The Pope has authority to change, not the Lord’s Prayer itself, but the translations and theological interpretations of the Lord’s Prayer. However, the Holy See should do this carefully, clearly, and systematically, and unfortunately this was not done. For example, if you google “changes to Lord’s Prayer” you will find stories from CBS, NPR, The Economist, The Irish Times, the Huffington Post, Fox, and CNN, and every other unofficial and theologically-uninformed source, but nothing from the Holy See! The Vatican website has nothing about the Pope's change in how we pray the Lord’s Prayer, the “perfect prayer,” the most fundamental expression of the Christian faith.
Having heard all about "changing the Lord's Prayer" on NPR or CNN but not from the Holy See, parish priests and bishops are scrambling to cobble some explanation for their people. In their Sunday homilies, thousands of priests will attempt to explain “what the Pope means," and most of us will not do a good job. But if the Holy See will not offer clarity, the lesser shepherds will have to do their best. Here is my attempt.
The closest text we have to Christ’s words (the Greek) clearly say “lead us not into temptation” or trial or test. Anyone who has suffered a test of faith through serious illness or death or betrayal or any of life’s sufferings will pray this prayer fervently. “Lord, you know best, but please: if there is any way I could avoid this cup let it pass from me.” Lead me not through this trial is of course Christ's own prayer the night before His crucifixion. Yes, the Pope’s native Spanish translation is a little inaccurate (No nos dejes en tentacion—"do not let us fall into temptation"), but the Greek is clear, and the theology is clear: we should pray, like Our Lord, to be spared great trials, but if it pleases God in His ineffable providence to lead us through “the shadow of the valley of death,” we should do our best to submit to his perfect will with joy.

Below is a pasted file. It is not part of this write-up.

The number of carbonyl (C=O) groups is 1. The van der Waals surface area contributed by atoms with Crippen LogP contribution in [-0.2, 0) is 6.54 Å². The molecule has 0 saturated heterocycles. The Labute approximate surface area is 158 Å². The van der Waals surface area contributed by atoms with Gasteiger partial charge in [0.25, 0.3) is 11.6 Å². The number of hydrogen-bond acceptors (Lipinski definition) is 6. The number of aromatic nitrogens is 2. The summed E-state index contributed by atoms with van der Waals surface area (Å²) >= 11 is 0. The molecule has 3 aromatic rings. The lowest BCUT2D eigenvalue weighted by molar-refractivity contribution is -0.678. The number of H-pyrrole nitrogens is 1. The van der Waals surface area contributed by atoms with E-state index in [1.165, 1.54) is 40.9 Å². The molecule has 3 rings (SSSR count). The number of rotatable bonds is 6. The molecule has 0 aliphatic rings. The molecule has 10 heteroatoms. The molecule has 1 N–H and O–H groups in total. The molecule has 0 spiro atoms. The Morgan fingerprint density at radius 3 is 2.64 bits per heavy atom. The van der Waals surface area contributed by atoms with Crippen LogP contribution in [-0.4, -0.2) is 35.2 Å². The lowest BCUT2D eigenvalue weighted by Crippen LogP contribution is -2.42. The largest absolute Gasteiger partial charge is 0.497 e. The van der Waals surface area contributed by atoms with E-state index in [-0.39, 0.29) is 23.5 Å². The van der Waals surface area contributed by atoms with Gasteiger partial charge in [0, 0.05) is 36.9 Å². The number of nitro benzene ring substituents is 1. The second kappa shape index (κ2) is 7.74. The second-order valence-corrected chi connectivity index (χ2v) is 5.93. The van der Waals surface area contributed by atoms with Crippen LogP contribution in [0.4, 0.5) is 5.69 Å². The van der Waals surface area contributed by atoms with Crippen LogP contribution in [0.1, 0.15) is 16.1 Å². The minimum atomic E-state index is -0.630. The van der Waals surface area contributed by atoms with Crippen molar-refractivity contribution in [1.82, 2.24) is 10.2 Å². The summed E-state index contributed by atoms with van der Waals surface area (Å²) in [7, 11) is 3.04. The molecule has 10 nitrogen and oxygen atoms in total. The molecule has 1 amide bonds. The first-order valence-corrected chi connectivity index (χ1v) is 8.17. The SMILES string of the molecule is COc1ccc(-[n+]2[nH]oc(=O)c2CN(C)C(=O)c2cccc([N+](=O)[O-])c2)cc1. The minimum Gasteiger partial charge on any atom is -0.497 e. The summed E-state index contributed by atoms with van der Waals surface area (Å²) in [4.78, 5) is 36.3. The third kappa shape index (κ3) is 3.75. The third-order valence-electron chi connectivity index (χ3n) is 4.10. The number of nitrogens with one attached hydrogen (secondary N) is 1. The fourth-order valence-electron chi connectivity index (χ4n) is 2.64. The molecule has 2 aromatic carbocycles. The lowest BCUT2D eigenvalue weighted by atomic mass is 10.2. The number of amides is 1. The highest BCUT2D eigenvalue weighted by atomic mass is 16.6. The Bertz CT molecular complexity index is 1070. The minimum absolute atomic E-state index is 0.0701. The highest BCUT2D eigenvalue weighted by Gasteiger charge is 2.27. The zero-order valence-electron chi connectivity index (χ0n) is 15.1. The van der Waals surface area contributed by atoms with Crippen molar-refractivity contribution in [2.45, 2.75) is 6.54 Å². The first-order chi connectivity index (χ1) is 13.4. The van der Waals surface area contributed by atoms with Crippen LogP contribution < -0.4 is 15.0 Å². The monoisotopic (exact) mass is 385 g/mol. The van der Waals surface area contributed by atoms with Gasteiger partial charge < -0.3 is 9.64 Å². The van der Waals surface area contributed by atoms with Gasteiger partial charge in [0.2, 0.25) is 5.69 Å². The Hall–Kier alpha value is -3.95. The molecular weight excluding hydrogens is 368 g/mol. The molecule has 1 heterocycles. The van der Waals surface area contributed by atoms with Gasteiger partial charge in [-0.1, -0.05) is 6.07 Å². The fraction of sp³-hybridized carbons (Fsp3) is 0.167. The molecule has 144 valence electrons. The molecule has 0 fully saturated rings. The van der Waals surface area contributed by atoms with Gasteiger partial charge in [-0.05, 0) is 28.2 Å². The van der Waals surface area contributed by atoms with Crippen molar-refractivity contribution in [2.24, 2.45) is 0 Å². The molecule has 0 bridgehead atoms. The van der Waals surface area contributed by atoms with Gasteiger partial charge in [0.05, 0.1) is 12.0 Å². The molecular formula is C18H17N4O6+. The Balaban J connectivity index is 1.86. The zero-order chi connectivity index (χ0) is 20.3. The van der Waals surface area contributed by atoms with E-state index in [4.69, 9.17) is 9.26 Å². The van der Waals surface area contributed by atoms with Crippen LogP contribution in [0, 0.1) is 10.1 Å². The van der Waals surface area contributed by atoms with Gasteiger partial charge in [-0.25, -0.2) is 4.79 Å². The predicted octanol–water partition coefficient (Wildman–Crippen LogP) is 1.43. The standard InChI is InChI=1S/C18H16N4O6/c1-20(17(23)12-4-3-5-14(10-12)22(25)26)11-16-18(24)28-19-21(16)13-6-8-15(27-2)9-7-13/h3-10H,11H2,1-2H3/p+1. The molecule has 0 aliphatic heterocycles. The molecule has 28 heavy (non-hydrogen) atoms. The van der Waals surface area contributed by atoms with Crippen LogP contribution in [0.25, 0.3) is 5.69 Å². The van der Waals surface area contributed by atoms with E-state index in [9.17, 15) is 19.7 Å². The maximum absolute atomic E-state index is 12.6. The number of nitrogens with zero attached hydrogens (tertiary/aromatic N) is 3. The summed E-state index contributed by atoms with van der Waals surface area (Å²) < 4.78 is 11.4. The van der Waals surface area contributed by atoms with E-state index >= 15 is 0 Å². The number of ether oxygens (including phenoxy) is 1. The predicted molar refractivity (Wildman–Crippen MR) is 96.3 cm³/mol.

The Church is suffering great confusion at this time, but even this confusion is a "temptation" that God permits for a greater good. In one of Isaiah's great Messianic prophecies, God was "pleased to crush his servant" (Isaiah 53:10, but please read the whole passage). Let us believe that He "leads" us through dark valleys only for our greater good. It is the stuff of which great saints are made. God “led” Mother Teresa through a dark night for fifty years, in which she felt that God had abandoned her, hated her, and condemned her to hell. “I am the most hated one,” she wrote in her diary. She had lost all sense of faith, and yet only this great “temptation” could open her heart to receive the infinite God. People wonder how Mother Teresa could love the poorest of the poor so deeply as to become one of them. The fifty-year long trial of faith through which God led her is the answer. By “leading us” through temptations, and that means going ahead of the one being led, "leading us by the hand," God leads us to heaven.
Let us hope, in a time of anguish and confusion for the Church, a great trial in which many Catholics feel abandoned by their spiritual fathers, God will purify our faith in Him alone.